The City of Fredericton has crunched the numbers and estimates it will cost an extra $300,000 each year - over the next three years – for policing when cannabis becomes legal.

“This is an age old story,” said Margot Cragg, executive director of the Union of the Municipalities of New Brunswick.“New responsibilities get downloaded to municipalities without any money to pay for them.”

This time, New Brunswick municipalities are asking for their “fair share” of the revenue, because it won't be just policing costs.

“Take fire prevention as well,” Cragg said. “We've all seen that there are new rules for growing cannabis in your homes I'm sure there's going to be a lot of folks who are excited about that, and making sure that nothing burns down is going to be one more cost that falls on the shoulders of municipalities.”

Last year, Prime Minister Justin Trudeau pledged to give the province's 75 per cent of the tax collected  by Ottawa on cannabis sales  every year.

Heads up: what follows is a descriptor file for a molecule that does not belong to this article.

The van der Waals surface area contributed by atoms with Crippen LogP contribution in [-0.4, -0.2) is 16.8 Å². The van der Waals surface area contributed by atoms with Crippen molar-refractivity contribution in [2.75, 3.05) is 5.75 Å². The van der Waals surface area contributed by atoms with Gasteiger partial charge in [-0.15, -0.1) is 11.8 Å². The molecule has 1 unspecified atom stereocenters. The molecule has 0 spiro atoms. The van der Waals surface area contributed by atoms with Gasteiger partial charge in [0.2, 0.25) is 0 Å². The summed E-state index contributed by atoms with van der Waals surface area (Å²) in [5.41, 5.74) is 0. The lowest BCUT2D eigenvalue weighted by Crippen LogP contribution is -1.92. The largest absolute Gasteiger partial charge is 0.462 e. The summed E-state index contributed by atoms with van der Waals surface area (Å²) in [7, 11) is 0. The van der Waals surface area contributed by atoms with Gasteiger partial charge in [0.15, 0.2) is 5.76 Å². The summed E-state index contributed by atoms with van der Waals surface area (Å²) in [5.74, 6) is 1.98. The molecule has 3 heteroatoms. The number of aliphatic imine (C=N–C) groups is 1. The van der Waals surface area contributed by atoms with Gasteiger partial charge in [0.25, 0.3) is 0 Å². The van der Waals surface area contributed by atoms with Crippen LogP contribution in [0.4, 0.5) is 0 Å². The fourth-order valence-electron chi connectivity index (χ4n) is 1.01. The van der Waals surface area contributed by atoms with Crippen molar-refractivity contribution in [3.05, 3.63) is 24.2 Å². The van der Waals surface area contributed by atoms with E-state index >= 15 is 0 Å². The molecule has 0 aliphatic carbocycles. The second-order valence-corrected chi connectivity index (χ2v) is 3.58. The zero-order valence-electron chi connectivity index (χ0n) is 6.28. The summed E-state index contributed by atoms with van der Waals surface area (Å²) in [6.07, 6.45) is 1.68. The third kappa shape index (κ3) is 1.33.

Of that, the union is asking for 44 per cent.

“We're going to need a significant portion of that revenue,” said Hanwell Mayor Chris Melvin.

Melvin says they're counting on higher costs.

“There’s also the indirect costs, so someone is going to have to continue doing education of residents, someone is going to have to be doing, even workplaces within a municipal government, so they're going to be hit with some indirect costs that we're going to need some help with,” Melvin said.

According to several municipal leaders, the province hasn't given them any indication of what their share will be -- if any.

Some party leaders are being asked on the campaign trail what their position is on revenue sharing.

Progressive Conservative leaders Blaine Higgs doesn't believe there'll be much to go around.

“My only concern there is will there be any money from the cannabis sale?” Higgs said.

Higgs has acknowledged that municipalities need a portion of the pot pie.

But how much, exactly?

“That would go in conjunction with what they need, so looking at what is going to change for them,” he said.

The Liberals wouldn't give a number either, only saying they're discussing funding needs with communities.

The Greens say they would explore letting cities keep the money generated through ticketing fines.

Fredericton Police say finer details haven't been worked out exactly.

But they are putting a staff member in place to coordinate the changes.

Changes that come in just over a month.

With files from CTV Atlantic’s Laura Brown.